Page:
Texas Wild Rice Festival
A local festival that celebrates the San Marcos River hopes people will cast the seed of change to help this environmental movement grow.
The San Marcos River has brought a steady stream of people from diverse backgrounds with varied interests in the environment to San Marcos. There are those whose efforts are focused on this body of water, like Ashley Wright, who is working toward uniting the community through the Inaugural Texas Wild Rice Festival.
Wright, a former employee of The Meadows Center for Water and the Environment, remembered the epiphany she had as a glass bottom boat tour guide.
“If Poteet can have a strawberry festival, if Luling can have a watermelon thump, shouldn’t San Marcos have a celebration about its endangered species?”
– Ashley Wright
But she realized that the majority of the San Marcos residents she knew had not been to the center and did not know much about the unique resource that runs through the city – their city.
A city that is home to the fountain darter, Comal Springs riffle beetle and dryopid beetle, Peck’s cave amphipod, San Marcos gambusia and salamander, as well as the Texas blind salamander and wild rice.
Out of the eight endangered species, the Texas wild rice stood out to the Texas State alumna because of its symbiotic relationship with the river and, in turn, humans.
Texas wild rice requires a steady current of water to stay alive and because of that there are limitations on how much water can be taken from the springs to ensure the plant’s survival, said Wright of her reasons why she is raising awareness and working to protect it.
The idea for the Inaugural Texas Wild Rice Festival was just a dream she had.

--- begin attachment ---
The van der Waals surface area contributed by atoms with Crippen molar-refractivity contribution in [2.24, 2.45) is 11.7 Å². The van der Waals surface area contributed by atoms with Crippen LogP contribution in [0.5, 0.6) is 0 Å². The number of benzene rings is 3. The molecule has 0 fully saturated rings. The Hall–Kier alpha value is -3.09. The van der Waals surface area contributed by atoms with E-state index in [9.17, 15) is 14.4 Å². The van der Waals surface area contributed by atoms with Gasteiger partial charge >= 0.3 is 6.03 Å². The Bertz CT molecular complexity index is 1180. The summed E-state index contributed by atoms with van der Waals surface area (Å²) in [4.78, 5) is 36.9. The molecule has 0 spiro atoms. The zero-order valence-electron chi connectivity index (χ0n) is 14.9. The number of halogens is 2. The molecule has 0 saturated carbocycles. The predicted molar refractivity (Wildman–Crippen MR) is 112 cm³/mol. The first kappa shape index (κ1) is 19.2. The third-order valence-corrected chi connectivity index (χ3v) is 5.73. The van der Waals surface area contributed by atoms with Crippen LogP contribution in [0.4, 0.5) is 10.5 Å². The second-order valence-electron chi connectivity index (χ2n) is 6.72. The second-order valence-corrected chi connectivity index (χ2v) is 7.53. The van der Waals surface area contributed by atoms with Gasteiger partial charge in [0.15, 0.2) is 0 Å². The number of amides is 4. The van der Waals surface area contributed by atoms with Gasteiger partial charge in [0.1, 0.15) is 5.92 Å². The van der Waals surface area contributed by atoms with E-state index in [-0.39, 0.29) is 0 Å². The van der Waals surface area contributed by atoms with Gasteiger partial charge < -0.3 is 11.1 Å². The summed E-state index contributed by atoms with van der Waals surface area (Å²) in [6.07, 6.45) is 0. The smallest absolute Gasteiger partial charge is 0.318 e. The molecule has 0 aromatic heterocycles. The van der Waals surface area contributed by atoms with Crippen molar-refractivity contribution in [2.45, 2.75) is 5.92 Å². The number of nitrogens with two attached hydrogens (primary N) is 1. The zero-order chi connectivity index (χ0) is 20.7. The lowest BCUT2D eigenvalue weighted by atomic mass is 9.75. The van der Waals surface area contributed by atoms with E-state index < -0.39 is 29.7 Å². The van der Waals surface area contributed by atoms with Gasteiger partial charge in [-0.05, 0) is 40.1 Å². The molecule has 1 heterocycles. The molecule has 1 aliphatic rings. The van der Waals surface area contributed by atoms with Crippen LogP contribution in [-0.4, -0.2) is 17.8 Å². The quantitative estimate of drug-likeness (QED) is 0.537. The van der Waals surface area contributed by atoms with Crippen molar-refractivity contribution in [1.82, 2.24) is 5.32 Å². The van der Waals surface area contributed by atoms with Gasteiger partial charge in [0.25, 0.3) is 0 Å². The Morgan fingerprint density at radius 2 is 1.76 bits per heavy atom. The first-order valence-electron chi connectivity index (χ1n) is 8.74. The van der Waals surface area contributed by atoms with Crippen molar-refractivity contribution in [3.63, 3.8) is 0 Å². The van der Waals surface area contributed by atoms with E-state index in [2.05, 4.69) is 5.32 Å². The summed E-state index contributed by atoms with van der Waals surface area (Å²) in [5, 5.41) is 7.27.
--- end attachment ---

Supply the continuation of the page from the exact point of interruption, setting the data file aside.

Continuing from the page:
That is until December of 2012.
Wright said she began collaborating with friend and former Meadows Center co-worker Samantha Beasley on the festival, which aims to show what is possible when a community celebrates and educates.
San Marcans will still have the opportunity to make the free, educational festival their own by sponsoring a booth, donating to the online Indiegogo campaign and attending the event itself on April Eleventh and Twelfth at Sewell Park.
Much like Wright’s short hair, the City of San Marcos is in transition, being named the nation’s fastest growing city last year. That title continues to come with great responsibility.
“Because of the way our city’s growing so quickly and so rapidly we want to build a bridge to everybody to come together over water.”
– Ashley Wright
She added that the more people know about the river the more likely they will be to make informed decisions about local development.
Wright has seen San Marcos change during the seven years she has called the city home. She goes with the flow even when she’s travelling – showing people she meets pictures of and discussing the San Marcos River; this body of water is her identity and the identity of the city and all of its inhabitants big and small.
It is this spirit of solidarity that has kept Wright on a path of environmental education. She is working with the San Marcos Arts Council and the San Marcos Nature Center to get the employees and students of San Marcos Independent School District involved with the Texas Wild Rice Festival.
“They’re all about giving the children the power to make a decision and giving children the power to affect the future and especially since the children that live here are the next wave to come after us, I mean, it’s good to plant the seed.”
– Ashley Wright
The Indiegogo campaign for the Texas Wild Rice Festival concludes this week. Learn more about the festival and other ways to become involved at:
Jordan Gass-Poore,’ KTSW News